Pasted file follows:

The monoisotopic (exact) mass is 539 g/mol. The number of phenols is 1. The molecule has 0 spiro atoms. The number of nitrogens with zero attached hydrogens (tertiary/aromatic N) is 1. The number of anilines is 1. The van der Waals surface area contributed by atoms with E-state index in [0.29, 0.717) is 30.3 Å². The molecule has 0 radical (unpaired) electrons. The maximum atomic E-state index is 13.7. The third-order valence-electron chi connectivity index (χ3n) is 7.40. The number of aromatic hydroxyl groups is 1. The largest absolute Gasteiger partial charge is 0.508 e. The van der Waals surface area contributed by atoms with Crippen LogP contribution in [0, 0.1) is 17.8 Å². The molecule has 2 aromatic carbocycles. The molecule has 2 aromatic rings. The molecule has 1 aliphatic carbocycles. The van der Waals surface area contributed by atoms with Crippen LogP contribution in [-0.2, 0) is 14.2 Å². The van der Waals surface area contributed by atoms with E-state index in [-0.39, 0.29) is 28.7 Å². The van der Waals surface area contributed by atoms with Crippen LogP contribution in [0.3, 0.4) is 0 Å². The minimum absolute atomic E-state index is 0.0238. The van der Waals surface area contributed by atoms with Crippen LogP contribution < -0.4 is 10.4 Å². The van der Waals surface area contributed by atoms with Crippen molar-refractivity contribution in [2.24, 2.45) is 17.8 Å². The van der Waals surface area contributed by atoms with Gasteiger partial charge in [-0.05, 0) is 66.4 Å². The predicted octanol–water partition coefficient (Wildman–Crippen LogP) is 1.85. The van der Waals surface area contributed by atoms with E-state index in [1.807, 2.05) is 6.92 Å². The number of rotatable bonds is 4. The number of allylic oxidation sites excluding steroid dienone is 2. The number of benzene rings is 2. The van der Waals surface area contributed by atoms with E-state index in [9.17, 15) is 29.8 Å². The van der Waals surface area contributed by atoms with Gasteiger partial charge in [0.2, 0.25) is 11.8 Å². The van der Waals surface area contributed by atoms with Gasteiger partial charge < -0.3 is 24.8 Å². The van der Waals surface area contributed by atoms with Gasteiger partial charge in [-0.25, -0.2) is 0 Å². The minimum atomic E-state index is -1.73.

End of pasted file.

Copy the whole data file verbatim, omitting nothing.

The monoisotopic (exact) mass is 539 g/mol. The number of phenols is 1. The molecule has 0 spiro atoms. The number of nitrogens with zero attached hydrogens (tertiary/aromatic N) is 1. The number of anilines is 1. The van der Waals surface area contributed by atoms with E-state index in [0.29, 0.717) is 30.3 Å². The molecule has 0 radical (unpaired) electrons. The maximum atomic E-state index is 13.7. The third-order valence-electron chi connectivity index (χ3n) is 7.40. The number of aromatic hydroxyl groups is 1. The largest absolute Gasteiger partial charge is 0.508 e. The van der Waals surface area contributed by atoms with Crippen LogP contribution in [0, 0.1) is 17.8 Å². The molecule has 2 aromatic carbocycles. The molecule has 2 aromatic rings. The molecule has 1 aliphatic carbocycles. The van der Waals surface area contributed by atoms with Crippen LogP contribution in [-0.2, 0) is 14.2 Å². The van der Waals surface area contributed by atoms with E-state index in [-0.39, 0.29) is 28.7 Å². The van der Waals surface area contributed by atoms with Crippen LogP contribution in [0.3, 0.4) is 0 Å². The minimum absolute atomic E-state index is 0.0238. The van der Waals surface area contributed by atoms with Crippen LogP contribution < -0.4 is 10.4 Å². The van der Waals surface area contributed by atoms with Crippen molar-refractivity contribution in [2.24, 2.45) is 17.8 Å². The van der Waals surface area contributed by atoms with Gasteiger partial charge in [-0.05, 0) is 66.4 Å². The predicted octanol–water partition coefficient (Wildman–Crippen LogP) is 1.85. The van der Waals surface area contributed by atoms with E-state index in [1.807, 2.05) is 6.92 Å². The number of rotatable bonds is 4. The number of allylic oxidation sites excluding steroid dienone is 2. The number of benzene rings is 2. The van der Waals surface area contributed by atoms with E-state index in [9.17, 15) is 29.8 Å². The van der Waals surface area contributed by atoms with Gasteiger partial charge in [0.2, 0.25) is 11.8 Å². The van der Waals surface area contributed by atoms with Gasteiger partial charge < -0.3 is 24.8 Å². The van der Waals surface area contributed by atoms with Gasteiger partial charge in [-0.25, -0.2) is 0 Å². The minimum atomic E-state index is -1.73.